When Mark Zuckerberg announced that Facebook was changing its brand to Meta, it caused a lot of excitement to techies and virtual game players all around the world. But the most prominent reaction could be summed up in one universally understood word; Huh?
As investors and big money players attempted to decode the Zuckerberg message, the response from the financial world was swift and damaging to one of the 21st century’s most valuable ventures. Shares of the company formerly known as Facebook experienced an historic drop in value after the change was revealed. Facebook’s profits were already slipping due to rising costs of doing business, new competition, and a fleeing fan base, so the anticipated spending of $10 billion to build a new virtual dream universe sent the value of Meta plummeting more than 26 percent, the biggest single-day decline in stock value in history. “Meta is sacrificing its core business model for its fascination with the metaverse,” said Rachel Jones, an analyst with GlobalData. “Betting big on the metaverse isn’t a bad thing — the technology is set to be huge and provide a multitude of opportunities — but it will take at least another decade to really get going.” The Meta journey promises two elements that investors and financial analysts attempt to avoid with unbridled passion; Long-term return on investments (ROIs) and uncertainty. But perhaps the most formidable challenge Meta has to face is convincing a large enough consumer audience that the metaverse is a good thing that they just will not be able to live without.
The new world of personal avatars and three-dimensional everything is promised to be attractive to not only geeky-gamers and the masses of the digitally mesmerized, but at least a billion or so regular folks that still live in the old-fashioned real world. The fact that much of the technology necessary to make the metaverse come alive is still in development may also contribute to the recent plunge in fortune. The communication delivered by Zuckerberg may be as much an historic message-fail as the stock price decline. Still, Meta is not alone in wanting to “go where no one has gone before”. Apple, Sony, and Microsoft are tinkering with developing metaverse products like headsets and goggles. In the future, “AR wearables may be as pervasive as smart phones are today,” said Patrick Cozzi, executive at Cesium. Market prognosticators are forecasting that virtual reality, an emerging $30 billion market in 2021, will more than triple in value to $300 billion by 2024.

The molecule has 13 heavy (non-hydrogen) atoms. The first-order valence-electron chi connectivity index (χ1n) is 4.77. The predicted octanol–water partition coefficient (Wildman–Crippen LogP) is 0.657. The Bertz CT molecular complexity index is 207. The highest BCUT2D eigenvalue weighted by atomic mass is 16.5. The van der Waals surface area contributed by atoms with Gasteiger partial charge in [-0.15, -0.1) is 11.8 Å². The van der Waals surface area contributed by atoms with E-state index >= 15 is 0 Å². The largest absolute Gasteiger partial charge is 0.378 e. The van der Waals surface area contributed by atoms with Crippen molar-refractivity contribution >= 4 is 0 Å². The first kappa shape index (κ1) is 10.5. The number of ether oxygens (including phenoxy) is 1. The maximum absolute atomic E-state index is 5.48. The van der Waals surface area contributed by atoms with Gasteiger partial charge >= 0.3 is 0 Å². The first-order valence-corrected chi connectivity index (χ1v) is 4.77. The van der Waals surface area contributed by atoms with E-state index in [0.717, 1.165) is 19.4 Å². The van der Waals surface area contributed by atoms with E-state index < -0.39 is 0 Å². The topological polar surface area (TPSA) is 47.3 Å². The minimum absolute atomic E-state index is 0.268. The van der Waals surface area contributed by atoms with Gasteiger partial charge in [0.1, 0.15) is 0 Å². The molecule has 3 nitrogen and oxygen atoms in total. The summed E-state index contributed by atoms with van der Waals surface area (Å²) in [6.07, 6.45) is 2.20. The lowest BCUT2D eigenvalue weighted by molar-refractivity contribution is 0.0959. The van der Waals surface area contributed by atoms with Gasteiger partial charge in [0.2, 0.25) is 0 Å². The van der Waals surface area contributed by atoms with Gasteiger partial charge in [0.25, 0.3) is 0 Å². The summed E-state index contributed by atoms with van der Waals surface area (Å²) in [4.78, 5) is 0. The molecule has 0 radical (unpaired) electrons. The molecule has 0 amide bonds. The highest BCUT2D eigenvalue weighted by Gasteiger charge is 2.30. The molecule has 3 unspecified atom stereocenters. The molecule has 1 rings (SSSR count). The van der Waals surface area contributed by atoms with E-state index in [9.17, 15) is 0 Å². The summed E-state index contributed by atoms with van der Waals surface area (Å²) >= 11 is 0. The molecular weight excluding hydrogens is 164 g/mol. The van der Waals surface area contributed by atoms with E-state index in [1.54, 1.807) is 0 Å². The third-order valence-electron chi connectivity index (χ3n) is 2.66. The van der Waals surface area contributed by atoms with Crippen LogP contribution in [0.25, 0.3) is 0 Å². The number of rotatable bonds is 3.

Making the metaverse available to the predicted one-billion users will test the existing capabilities of the systems that make internet 2.0 work. Massive investments have already been expended to upgrade current operational systems like 5G. AT&T Executive Vice President David Christopher says, “Massive investment across operators will only improve over this next decade to support many use cases across many industries, including immersive and metaverse-like experiences. However, as the Metaverse develops, it will depend on innovation and interoperability across many sectors, with advanced connectivity from 5G as an essential element.”
While the early response from investors to the next generation of the internet is concerning, the greatest threat may lie with educating and convincing users of the need for a world where augmented reality, virtual reality, 3D holographic avatars, video, and other means of communication becomes the basis for all social interactions. The isolation imposed by the 2020 pandemic is leading the masses to want to return to a physical reality where personal interactions and communications are face-to-face.
For consumers to retreat into an existence where even the most personal elements of social interaction are conducted in isolation may be a bridge too far to predict the kind of success necessary to justify the effort and investment in creating a new virtual world. Walter Price, manager of investment trust Allianz Technology, is one who is not convinced the Metaverse is destined for widespread, consumer acceptance in the near term. “A portion of the population will play and enjoy these games, but to me it is a bridge too far to say that everybody is going to move over to this next wave of technology and meet up for virtual rather than real experiences.”
In commerce, success is never certain but the visionaries that were often called lunatics just two decades ago, only to succeed in bringing the internet and social media to life, have earned a chance to experiment with the future.